Cemeteries and Death
From August 25 to September 2, 1914, one of the greatest early World War One battles between the armies of the Russian and Austro-Hungarian empires, took place near Lviv. Also known as Galician, or Lviv battle, it ended with the defeat of the Austrians, and led to the 293-day occupation by Russian troops. Russian authorities ordered to bury Austro-Hungarian army POWs, who died in Lviv hospitals in 1914-1915, to be buried on a specially created cemetery in Lychakiv neighborhood.
Meanwhile Imperial Russian Army soldiers were buried on the so-called Glory Hill above Lychakiv Park. Various patriotic demonstrations were held here during the Russian occupation. For example, in April 1915, a procession was organized from the then Russian Orthodox Church of St. George on Franciszkańska Street (now. V. Korolenka Street) to the Hill of Glory, which was attended by Orthodox clergy of Lviv, officials of the Russian government, Russian army units and members of the so-called Moscowphile parties of Galicia.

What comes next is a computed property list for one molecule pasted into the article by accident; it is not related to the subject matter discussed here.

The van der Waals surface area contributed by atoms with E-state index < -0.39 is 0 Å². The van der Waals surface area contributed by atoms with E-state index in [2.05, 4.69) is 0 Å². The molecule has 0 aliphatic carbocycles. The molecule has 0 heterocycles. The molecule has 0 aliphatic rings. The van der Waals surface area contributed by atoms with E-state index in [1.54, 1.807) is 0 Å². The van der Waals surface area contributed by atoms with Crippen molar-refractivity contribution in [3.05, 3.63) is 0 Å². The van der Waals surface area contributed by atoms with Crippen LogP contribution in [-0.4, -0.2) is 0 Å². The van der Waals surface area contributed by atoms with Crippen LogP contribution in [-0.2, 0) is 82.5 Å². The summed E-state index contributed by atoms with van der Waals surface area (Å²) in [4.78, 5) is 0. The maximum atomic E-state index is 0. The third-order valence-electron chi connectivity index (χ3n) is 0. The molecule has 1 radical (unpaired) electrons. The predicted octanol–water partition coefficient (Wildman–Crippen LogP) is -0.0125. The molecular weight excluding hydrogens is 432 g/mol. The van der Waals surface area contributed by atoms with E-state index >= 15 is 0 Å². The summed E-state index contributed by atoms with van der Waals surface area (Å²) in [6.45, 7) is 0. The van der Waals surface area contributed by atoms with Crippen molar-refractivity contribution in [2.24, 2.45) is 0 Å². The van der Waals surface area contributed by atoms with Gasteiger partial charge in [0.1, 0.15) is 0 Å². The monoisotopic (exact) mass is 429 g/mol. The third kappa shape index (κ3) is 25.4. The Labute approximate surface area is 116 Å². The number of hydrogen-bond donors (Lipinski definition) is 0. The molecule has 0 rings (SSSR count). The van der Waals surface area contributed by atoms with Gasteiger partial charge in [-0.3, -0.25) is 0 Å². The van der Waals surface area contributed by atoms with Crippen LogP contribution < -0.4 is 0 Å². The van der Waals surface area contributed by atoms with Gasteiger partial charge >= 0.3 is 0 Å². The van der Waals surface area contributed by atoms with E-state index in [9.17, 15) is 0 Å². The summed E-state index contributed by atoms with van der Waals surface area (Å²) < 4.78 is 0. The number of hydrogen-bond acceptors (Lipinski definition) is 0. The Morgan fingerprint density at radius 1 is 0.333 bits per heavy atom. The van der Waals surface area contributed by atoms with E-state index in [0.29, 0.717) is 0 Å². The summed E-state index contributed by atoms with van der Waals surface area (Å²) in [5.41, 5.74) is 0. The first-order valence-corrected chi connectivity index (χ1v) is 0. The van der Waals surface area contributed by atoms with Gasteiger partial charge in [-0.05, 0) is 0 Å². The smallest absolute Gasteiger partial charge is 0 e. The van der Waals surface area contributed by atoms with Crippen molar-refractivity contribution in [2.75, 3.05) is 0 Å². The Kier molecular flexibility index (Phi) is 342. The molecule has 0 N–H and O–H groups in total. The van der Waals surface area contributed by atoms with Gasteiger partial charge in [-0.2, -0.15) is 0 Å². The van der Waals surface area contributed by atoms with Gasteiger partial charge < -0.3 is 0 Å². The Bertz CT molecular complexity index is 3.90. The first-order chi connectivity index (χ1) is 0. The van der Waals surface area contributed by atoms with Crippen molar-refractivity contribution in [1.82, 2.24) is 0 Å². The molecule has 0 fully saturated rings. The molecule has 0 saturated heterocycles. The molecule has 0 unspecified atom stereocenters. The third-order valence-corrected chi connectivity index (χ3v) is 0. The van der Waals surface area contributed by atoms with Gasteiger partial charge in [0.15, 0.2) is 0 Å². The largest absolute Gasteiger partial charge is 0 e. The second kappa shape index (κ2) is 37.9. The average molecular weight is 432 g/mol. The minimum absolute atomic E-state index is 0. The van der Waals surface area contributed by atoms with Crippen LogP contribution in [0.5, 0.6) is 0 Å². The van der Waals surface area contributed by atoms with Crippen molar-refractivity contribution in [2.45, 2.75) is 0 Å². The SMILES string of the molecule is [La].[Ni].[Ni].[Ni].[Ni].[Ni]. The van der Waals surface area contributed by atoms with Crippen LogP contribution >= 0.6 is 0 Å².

On November 2, Roman Catholic community of the Lviv celebrated All Souls' Day. Relatives of the deceased streamed to the cemetery to decorate the graves of their dead and light candles. During the war this traditional ceremony acquired a tragic connotation. A local newspaper wrote the following about the All Souls' Day celebration in 1917, “There was no former splendor, with which graves had been surrounded in the past, here and there tombs lanterns were flickering or a solitary candle would cast a faint shadow on the vault.”